Searching my roots

After a nearly 30 year absence, I visited Germany twice in the past two years:
In 2017 I made many genealogical discoveries that were then complemented during my 2018 trip.

Once I retired, and had Shira home on a one month break waiting for her visa to Turkey to be issued, I had her take the family tree, which my father had manually entered during many years, and digitise it by entering the information into an online website named

Comparison of manual and digital
From Manual to Digital
Uploaded picture
Uploaded picture

One of the features of MyHeritage is that it regularly checks for matches between my family tree with other people's trees, and if such a match does eventuate, you get informed by email about it and you can then copy new data into your own tree.
In this way, the tree my father built got expanded and on many branches reached back to the 16th and 17th centuries.

Another feature is receiving notifications when somebody else has uploaded a photo to a member of your tree.
So it happened that I got notified of a picture that had been uploaded which depicted the tombstone of an ancestor of mine, 14 generations back!

Knowing that I would be leaving for Europe soon, I added visiting this tombstone to my trip's to do list.

Frankfurt has two cemeteries, the "Old Cemetery" where many of my ancestors and their close family are buried and the "New Cemetery" which is not that far away from it.
What a disapointment when I was told that the cemeteries were both closed due to it being a Jewish Holiday!
Sylvia and I went on a long walking tour through old Frankfurt, following a tourist guide book and visiting amongst others the ""Judengasse museum", a museum showcasing the area of the first Ghetto ever (even older than the one in Venice, where the word "Ghetto" originated)
Not only was this museum open, but included in the entry price, was the option to visit the Ghetto's cemetery next door, which actually is a third cemetery and much older than the "Old Cemetery".

Outside the walls surrounding this cemetery are little boxes embedded in the wall, with the names of all of Frankfurt's victims of the Holocaust.
Sadly it includes a few members of my family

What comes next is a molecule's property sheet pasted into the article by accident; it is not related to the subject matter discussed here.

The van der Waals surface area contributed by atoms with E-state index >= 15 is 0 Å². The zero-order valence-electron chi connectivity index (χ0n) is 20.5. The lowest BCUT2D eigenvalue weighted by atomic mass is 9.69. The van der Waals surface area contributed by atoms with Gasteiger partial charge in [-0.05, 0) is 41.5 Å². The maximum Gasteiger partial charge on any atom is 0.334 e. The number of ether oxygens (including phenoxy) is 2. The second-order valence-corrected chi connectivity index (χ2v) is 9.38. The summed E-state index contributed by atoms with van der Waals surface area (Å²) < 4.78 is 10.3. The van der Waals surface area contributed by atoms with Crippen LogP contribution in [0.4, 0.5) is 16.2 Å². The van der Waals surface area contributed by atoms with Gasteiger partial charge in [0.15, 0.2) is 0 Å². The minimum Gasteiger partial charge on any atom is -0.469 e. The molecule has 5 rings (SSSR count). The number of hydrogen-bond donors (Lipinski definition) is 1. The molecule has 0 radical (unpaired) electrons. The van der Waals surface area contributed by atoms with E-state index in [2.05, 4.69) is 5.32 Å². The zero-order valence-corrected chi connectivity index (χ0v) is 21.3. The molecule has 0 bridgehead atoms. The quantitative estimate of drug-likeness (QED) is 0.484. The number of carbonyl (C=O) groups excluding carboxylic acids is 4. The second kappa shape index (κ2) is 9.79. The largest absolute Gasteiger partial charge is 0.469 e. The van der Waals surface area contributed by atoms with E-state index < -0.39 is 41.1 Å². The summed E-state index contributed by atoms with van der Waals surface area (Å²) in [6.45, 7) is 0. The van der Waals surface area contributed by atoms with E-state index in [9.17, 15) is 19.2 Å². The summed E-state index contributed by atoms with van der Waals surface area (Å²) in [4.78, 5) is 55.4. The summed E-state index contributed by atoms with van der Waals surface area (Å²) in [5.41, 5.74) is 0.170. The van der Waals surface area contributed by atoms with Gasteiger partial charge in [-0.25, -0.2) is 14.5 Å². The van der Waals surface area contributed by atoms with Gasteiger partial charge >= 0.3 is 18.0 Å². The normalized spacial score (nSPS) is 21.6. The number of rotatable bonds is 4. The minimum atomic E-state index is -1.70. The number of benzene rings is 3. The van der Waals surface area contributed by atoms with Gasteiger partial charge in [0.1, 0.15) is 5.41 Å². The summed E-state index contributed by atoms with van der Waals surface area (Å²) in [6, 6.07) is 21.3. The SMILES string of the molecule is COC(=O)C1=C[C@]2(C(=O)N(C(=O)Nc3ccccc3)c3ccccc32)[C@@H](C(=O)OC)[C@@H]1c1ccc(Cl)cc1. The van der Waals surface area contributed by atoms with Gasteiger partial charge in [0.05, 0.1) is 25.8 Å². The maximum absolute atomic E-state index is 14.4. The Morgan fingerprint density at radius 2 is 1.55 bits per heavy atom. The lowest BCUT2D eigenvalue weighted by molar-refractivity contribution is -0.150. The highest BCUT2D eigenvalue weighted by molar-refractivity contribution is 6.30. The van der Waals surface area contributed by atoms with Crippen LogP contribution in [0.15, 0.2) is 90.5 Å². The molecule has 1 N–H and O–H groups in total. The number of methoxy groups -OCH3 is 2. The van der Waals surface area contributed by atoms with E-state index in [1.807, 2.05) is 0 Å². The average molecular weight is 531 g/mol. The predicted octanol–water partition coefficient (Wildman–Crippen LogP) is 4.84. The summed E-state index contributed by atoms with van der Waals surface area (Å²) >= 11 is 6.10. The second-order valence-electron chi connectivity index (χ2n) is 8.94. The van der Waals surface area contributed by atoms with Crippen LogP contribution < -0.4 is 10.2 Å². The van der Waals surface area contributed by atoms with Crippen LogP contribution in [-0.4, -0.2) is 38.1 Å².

Once inside the walls, I immediately was sure that this is where I would find the above-mentioned tombstone. Luckily the picture on MyHeritage included a reference number (0760) and noticing that each stone had such a number, encouraged me to look for it. Also, the wall you see in the background gave us a slight indication as to where to look, but after an hour of searching we nearly gave up!
We did find stone 761 and we also found 759, but not 760!
Finally, looking further back and beyond stones marked within the 740's, there it was! It was a very emotional moment for both Sylvia and me!

Rebecca Sarah Oppenheimer lived between 1519 and 1578, May she rest in peace and hopefully be visited by other descendants too!

Daniel next to his ancestor
Daniel next to his ancestor's grave
Ancestor's tombstone by the wall
Gutlin's tombstone by the wall, 15 Generation ancestor

While we were searching for Rebecca's grave, a German lady who was picking up her granddaughter from a Kindergarten on the other side of the fence told us that the Nazis wanted to use these tombstones as building material, but that a famous art collector managed to convince them that even though the tomb stones are meant for Jews, the stones themselves were made by Christians, and as such they should be considered as collectible art. He even went ahead and bought quite a few. After the war he returned them anonymously, but as nobody was able to determine where exactly the stones were taken from, they were placed alongside the cemetery walls.
Unfortunately, due to American bombings during WWII, other tombstones were destroyed, and a large rubble can be seen in one area of the cemetery. (I was unable to confirm either story within the museum)

On my return visit, a year later, I was able to identify the tombstone of Rebecca's mother Gutlin (1505?-1580), one of the stones alongside the wall.

Searching my roots, page 2 (out of 2): Visiting Hungen, where my paternal grandfather's family lived for 5 generations
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By Tommy Friedmann from Tucson, AZ
Date: 2021-04-05

Very interesting.
Check out Confederación de Comunidades Judias de Colombia.
Recently they featured Enrique Martinez who is writing a book describing the trail of Leo Kopp and his relatives from the old ghetto in Frankfurth to England to Curacao to Bogotá in the 19th century. Leo Kopp founded Banvaria, Banco de Bogotá, the first Colombian Bank. This family are the forefathers of the Kopp the Kopels the Michelsens and many other now assimilated Colombian families
CCJC publish a periodical newsletter with a schedule and links to their interesting talks.